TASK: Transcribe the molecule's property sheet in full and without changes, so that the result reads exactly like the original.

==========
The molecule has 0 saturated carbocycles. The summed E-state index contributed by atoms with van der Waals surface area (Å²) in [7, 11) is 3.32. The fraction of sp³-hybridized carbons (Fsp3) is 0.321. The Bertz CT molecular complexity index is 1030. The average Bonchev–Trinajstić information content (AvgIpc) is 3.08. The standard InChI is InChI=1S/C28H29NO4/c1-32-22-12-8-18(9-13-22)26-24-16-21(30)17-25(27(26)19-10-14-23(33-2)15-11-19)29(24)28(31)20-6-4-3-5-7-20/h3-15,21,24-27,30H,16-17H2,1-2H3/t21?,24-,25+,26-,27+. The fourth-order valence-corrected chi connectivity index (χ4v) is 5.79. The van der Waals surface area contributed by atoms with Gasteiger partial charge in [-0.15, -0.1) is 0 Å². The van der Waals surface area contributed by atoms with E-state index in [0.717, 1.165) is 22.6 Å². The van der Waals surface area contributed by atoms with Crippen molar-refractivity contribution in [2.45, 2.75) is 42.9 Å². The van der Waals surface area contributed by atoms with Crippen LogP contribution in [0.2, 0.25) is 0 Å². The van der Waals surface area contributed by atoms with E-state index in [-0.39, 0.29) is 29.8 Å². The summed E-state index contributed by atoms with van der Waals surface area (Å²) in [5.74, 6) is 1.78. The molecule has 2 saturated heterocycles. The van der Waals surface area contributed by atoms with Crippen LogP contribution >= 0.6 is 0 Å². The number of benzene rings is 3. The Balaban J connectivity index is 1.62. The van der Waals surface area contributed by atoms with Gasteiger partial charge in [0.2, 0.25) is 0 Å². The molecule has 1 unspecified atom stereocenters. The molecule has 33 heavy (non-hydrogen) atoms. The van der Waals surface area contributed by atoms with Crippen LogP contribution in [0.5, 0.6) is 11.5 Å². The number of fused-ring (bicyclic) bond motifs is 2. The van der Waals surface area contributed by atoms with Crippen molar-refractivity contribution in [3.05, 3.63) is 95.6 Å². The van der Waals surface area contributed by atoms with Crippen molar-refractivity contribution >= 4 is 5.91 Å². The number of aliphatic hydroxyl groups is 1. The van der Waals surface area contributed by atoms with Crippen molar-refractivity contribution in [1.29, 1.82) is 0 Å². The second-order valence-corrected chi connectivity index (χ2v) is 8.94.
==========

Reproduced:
The molecule has 0 saturated carbocycles. The summed E-state index contributed by atoms with van der Waals surface area (Å²) in [7, 11) is 3.32. The fraction of sp³-hybridized carbons (Fsp3) is 0.321. The Bertz CT molecular complexity index is 1030. The average Bonchev–Trinajstić information content (AvgIpc) is 3.08. The standard InChI is InChI=1S/C28H29NO4/c1-32-22-12-8-18(9-13-22)26-24-16-21(30)17-25(27(26)19-10-14-23(33-2)15-11-19)29(24)28(31)20-6-4-3-5-7-20/h3-15,21,24-27,30H,16-17H2,1-2H3/t21?,24-,25+,26-,27+. The fourth-order valence-corrected chi connectivity index (χ4v) is 5.79. The van der Waals surface area contributed by atoms with Gasteiger partial charge in [-0.15, -0.1) is 0 Å². The van der Waals surface area contributed by atoms with E-state index in [0.717, 1.165) is 22.6 Å². The van der Waals surface area contributed by atoms with Crippen molar-refractivity contribution in [2.45, 2.75) is 42.9 Å². The van der Waals surface area contributed by atoms with Crippen LogP contribution in [0.2, 0.25) is 0 Å². The van der Waals surface area contributed by atoms with E-state index in [-0.39, 0.29) is 29.8 Å². The summed E-state index contributed by atoms with van der Waals surface area (Å²) in [5.74, 6) is 1.78. The molecule has 2 saturated heterocycles. The van der Waals surface area contributed by atoms with Crippen LogP contribution >= 0.6 is 0 Å². The number of benzene rings is 3. The Balaban J connectivity index is 1.62. The van der Waals surface area contributed by atoms with Gasteiger partial charge in [0.2, 0.25) is 0 Å². The molecule has 1 unspecified atom stereocenters. The molecule has 33 heavy (non-hydrogen) atoms. The van der Waals surface area contributed by atoms with Crippen LogP contribution in [0.5, 0.6) is 11.5 Å². The number of fused-ring (bicyclic) bond motifs is 2. The van der Waals surface area contributed by atoms with Crippen molar-refractivity contribution in [3.05, 3.63) is 95.6 Å². The van der Waals surface area contributed by atoms with Crippen molar-refractivity contribution >= 4 is 5.91 Å². The number of aliphatic hydroxyl groups is 1. The van der Waals surface area contributed by atoms with Crippen molar-refractivity contribution in [1.29, 1.82) is 0 Å². The second-order valence-corrected chi connectivity index (χ2v) is 8.94.